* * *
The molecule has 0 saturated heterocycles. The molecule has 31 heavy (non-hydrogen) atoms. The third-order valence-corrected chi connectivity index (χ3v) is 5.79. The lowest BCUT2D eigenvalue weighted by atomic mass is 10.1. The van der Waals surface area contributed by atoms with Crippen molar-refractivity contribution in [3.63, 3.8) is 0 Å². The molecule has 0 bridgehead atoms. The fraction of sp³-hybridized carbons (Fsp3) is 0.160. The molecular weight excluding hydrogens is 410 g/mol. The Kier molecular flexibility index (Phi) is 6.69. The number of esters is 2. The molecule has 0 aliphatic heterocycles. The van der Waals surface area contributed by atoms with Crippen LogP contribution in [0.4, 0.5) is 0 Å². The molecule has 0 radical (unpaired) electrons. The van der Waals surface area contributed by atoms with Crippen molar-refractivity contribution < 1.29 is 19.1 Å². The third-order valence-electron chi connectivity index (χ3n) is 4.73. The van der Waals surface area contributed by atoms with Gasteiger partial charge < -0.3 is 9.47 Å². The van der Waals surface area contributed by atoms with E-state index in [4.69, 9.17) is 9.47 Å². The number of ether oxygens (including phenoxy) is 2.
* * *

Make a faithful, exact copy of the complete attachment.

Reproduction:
The molecule has 0 saturated heterocycles. The molecule has 31 heavy (non-hydrogen) atoms. The third-order valence-corrected chi connectivity index (χ3v) is 5.79. The lowest BCUT2D eigenvalue weighted by atomic mass is 10.1. The van der Waals surface area contributed by atoms with Crippen molar-refractivity contribution in [3.63, 3.8) is 0 Å². The molecule has 0 bridgehead atoms. The fraction of sp³-hybridized carbons (Fsp3) is 0.160. The molecular weight excluding hydrogens is 410 g/mol. The Kier molecular flexibility index (Phi) is 6.69. The number of esters is 2. The molecule has 0 aliphatic heterocycles. The van der Waals surface area contributed by atoms with Crippen LogP contribution in [0.4, 0.5) is 0 Å². The molecule has 0 radical (unpaired) electrons. The van der Waals surface area contributed by atoms with Crippen molar-refractivity contribution < 1.29 is 19.1 Å². The third-order valence-electron chi connectivity index (χ3n) is 4.73. The van der Waals surface area contributed by atoms with Gasteiger partial charge < -0.3 is 9.47 Å². The van der Waals surface area contributed by atoms with E-state index in [4.69, 9.17) is 9.47 Å². The number of ether oxygens (including phenoxy) is 2.